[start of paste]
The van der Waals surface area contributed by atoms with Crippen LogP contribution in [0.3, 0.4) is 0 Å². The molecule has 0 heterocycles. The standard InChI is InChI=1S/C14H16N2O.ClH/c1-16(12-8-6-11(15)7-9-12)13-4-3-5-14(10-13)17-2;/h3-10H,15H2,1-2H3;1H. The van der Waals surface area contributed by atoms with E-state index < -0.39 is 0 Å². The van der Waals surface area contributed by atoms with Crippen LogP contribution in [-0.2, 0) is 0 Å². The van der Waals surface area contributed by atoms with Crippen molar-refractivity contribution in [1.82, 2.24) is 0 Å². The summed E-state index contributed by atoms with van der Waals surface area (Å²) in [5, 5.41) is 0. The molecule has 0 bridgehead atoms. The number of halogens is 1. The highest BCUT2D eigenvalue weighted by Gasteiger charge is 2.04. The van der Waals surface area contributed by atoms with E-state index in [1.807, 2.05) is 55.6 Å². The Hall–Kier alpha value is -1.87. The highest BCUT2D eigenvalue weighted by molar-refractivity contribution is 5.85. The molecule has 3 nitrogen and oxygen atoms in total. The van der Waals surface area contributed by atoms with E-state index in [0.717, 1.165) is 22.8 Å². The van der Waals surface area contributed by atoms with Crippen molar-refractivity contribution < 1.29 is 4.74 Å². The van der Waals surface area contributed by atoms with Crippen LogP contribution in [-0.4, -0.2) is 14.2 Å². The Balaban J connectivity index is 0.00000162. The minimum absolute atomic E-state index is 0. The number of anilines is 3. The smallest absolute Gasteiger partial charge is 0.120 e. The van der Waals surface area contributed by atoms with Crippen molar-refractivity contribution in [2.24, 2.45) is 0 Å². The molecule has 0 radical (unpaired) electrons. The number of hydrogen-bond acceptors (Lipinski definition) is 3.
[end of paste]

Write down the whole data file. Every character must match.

The van der Waals surface area contributed by atoms with Crippen LogP contribution in [0.3, 0.4) is 0 Å². The molecule has 0 heterocycles. The standard InChI is InChI=1S/C14H16N2O.ClH/c1-16(12-8-6-11(15)7-9-12)13-4-3-5-14(10-13)17-2;/h3-10H,15H2,1-2H3;1H. The van der Waals surface area contributed by atoms with E-state index < -0.39 is 0 Å². The van der Waals surface area contributed by atoms with Crippen LogP contribution in [-0.2, 0) is 0 Å². The van der Waals surface area contributed by atoms with Crippen molar-refractivity contribution in [1.82, 2.24) is 0 Å². The summed E-state index contributed by atoms with van der Waals surface area (Å²) in [5, 5.41) is 0. The molecule has 0 bridgehead atoms. The number of halogens is 1. The highest BCUT2D eigenvalue weighted by Gasteiger charge is 2.04. The van der Waals surface area contributed by atoms with E-state index in [1.807, 2.05) is 55.6 Å². The Hall–Kier alpha value is -1.87. The highest BCUT2D eigenvalue weighted by molar-refractivity contribution is 5.85. The molecule has 3 nitrogen and oxygen atoms in total. The van der Waals surface area contributed by atoms with E-state index in [0.717, 1.165) is 22.8 Å². The van der Waals surface area contributed by atoms with Crippen molar-refractivity contribution < 1.29 is 4.74 Å². The van der Waals surface area contributed by atoms with Crippen LogP contribution in [-0.4, -0.2) is 14.2 Å². The Balaban J connectivity index is 0.00000162. The minimum absolute atomic E-state index is 0. The number of anilines is 3. The smallest absolute Gasteiger partial charge is 0.120 e. The van der Waals surface area contributed by atoms with Crippen molar-refractivity contribution in [2.24, 2.45) is 0 Å². The molecule has 0 radical (unpaired) electrons. The number of hydrogen-bond acceptors (Lipinski definition) is 3.